We're trying to choose a website security service provider to secure our sites, as we don't have the in-house expertise (or budget) to do it ourselves. Can you make any recommendations on what companies should look for in such services?
Ask the Expert
SearchSecurity expert Michael Cobb is standing by to answer your enterprise application security and platform security questions. Submit them now via email. (All questions are anonymous.)
Securing a website requires specialist knowledge, so you're right to outsource the job if you don't have the necessary skills in-house. Ideally, you want a firm or individual who can not only find weaknesses in your applications, but also provide recommendations and assistance on how best to remove or mitigate them. The main problems usually occur in input validation, authentication and session management, while poor system and application configuration can also leave a site vulnerable to attack. These vulnerabilities can be uncovered through code reviews, vulnerability assessments and penetration tests.
The company you choose should be able to demonstrate a knowledge of security best practices, as well as an understanding of regulations specific to your industry -- for example, the requirements of the Payment Card Industry Data Security Standard (PCI DSS) for e-commerce sites doing their own payment card processing. The security team should also be experienced in the programming languages used to develop the site, as well as any frameworks used. Knowledge of mistakes inherent to a particular language or framework is essential to eradicate obvious flaws that can lead to well-known and exploitable vulnerabilities in a live site.
It is important to ask to see endorsements from previous clients, and never consider any firm that does not have established service-level, code of conduct and confidentiality agreements that clearly set out its obligations and responsibilities and detail how it will safeguard your data and the inside knowledge gained about your sites. Don't take marketing claims at face value either; always ask to see the qualifications and examples of the competence of those who will actually be assigned to work on your sites. You don't want to pay for the knowledge of the head consultant, only to find someone using your site for training purposes.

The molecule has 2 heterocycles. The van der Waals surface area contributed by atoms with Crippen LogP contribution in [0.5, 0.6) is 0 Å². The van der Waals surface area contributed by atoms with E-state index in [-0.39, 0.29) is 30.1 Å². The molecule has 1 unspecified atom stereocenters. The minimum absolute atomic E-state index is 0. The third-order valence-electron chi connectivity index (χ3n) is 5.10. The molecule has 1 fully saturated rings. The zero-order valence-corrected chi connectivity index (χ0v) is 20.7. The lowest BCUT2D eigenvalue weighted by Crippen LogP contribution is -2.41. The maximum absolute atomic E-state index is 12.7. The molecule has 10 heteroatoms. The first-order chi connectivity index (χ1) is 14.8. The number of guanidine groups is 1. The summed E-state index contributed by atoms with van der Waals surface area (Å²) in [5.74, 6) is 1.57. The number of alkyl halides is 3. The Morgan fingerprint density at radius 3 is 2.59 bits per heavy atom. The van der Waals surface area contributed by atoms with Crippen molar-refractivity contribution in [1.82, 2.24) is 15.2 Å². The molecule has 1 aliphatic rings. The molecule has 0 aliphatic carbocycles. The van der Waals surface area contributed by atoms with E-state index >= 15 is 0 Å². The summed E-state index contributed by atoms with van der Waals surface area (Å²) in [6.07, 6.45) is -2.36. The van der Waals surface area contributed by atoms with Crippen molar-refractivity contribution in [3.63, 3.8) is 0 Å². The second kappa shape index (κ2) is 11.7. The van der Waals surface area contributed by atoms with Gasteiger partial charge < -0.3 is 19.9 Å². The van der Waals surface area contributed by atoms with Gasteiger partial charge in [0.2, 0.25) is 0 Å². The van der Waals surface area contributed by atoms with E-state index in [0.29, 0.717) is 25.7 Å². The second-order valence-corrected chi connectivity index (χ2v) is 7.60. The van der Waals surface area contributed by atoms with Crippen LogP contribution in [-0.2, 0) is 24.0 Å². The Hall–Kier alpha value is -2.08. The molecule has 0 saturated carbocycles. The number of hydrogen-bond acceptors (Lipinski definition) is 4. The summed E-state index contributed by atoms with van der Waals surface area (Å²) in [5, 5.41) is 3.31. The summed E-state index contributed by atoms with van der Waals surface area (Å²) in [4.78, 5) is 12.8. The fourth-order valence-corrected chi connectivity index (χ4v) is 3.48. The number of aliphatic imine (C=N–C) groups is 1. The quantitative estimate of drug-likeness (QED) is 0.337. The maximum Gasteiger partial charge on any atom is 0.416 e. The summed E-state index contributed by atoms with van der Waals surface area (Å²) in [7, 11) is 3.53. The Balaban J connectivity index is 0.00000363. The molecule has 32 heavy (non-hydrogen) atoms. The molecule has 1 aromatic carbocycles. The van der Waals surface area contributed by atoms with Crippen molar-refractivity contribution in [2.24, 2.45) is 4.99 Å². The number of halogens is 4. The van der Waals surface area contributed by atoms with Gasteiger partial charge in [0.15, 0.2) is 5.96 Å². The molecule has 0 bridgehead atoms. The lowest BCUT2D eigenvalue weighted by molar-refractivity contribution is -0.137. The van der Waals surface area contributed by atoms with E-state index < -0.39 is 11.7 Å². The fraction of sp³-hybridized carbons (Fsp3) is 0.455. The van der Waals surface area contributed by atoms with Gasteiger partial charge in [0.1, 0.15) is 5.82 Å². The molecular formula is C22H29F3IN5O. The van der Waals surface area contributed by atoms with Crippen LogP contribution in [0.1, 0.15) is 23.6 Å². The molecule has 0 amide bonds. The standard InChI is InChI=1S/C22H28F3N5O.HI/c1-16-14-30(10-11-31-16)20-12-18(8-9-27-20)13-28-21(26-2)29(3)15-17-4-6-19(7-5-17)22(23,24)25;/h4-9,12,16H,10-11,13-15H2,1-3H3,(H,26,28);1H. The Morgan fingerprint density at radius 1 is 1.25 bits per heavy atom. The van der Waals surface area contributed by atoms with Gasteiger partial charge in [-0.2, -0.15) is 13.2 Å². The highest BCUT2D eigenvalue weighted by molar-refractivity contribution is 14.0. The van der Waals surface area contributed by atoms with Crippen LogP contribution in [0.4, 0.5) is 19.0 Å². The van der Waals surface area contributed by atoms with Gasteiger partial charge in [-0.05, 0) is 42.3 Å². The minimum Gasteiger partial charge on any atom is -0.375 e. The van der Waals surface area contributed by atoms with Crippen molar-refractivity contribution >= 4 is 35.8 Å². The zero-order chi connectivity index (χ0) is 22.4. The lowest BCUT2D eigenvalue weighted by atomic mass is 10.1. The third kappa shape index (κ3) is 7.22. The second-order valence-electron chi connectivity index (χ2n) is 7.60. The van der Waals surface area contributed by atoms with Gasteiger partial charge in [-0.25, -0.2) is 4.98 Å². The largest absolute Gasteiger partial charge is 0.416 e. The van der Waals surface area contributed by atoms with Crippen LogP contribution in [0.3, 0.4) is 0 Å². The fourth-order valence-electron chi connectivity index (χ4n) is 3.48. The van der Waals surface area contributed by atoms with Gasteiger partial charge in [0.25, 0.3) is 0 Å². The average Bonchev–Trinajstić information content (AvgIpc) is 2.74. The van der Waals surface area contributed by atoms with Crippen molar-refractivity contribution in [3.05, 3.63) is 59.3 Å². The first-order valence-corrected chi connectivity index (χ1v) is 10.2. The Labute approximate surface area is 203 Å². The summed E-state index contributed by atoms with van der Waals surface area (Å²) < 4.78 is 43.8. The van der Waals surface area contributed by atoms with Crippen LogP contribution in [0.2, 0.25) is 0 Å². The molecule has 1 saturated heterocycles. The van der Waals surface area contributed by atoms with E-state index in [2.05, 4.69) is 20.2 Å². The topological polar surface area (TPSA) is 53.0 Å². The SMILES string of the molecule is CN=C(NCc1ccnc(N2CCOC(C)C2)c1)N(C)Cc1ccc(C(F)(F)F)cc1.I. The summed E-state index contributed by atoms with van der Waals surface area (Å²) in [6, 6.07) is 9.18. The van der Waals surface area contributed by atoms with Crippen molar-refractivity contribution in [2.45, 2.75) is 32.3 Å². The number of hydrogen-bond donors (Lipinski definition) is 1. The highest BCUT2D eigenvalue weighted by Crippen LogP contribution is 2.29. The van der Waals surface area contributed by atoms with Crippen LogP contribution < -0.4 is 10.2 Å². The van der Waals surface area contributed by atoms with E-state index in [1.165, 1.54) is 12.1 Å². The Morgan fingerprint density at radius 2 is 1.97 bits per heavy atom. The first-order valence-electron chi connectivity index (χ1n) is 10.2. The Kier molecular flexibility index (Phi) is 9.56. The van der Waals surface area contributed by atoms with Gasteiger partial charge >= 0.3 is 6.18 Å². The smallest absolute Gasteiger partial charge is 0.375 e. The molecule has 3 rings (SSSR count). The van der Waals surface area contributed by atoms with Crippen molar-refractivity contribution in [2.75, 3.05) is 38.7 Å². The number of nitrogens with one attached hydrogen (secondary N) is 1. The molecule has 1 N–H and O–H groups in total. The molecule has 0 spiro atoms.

There is a variety of IT security qualifications to look out for; the most widely recognized are from the Information Systems Audit and Controls Association and the International Information Systems Security Certification Consortium. Microsoft also offers certifications covering the secure administration of sites using their products.
Check that any pen tests will follow the Open Source Security Testing Methodology Manual (OSSTMM), as it details how a security test should be carried out and includes acceptable-practice guidelines. There are various organizations that provide standards and certifications for penetration testers, including the Council for Registered Ethical Security Testers, or CREST, Mile2, and Tiger.
Finally, it's important that any feedback provided by third parties is seen by staff as additional support, not as criticism of their own skills. Most important, though, is that reports and recommendations are acted upon quickly, so that vulnerabilities are closed before hackers can exploit them.
Dig Deeper on Web application and API security best practices
Related Q&A from Michael Cobb
Explore the differences between symmetric vs. asymmetric encryption algorithms, including common uses and examples of both, as well as their pros and... Continue Reading
Pirated software is still a major concern nowadays. Uncover how to prevent software piracy and protect your organization's intellectual property. Continue Reading
Shellcode is a set of instructions that executes a command in software to take control of or exploit a compromised machine. Read up on the malware ... Continue Reading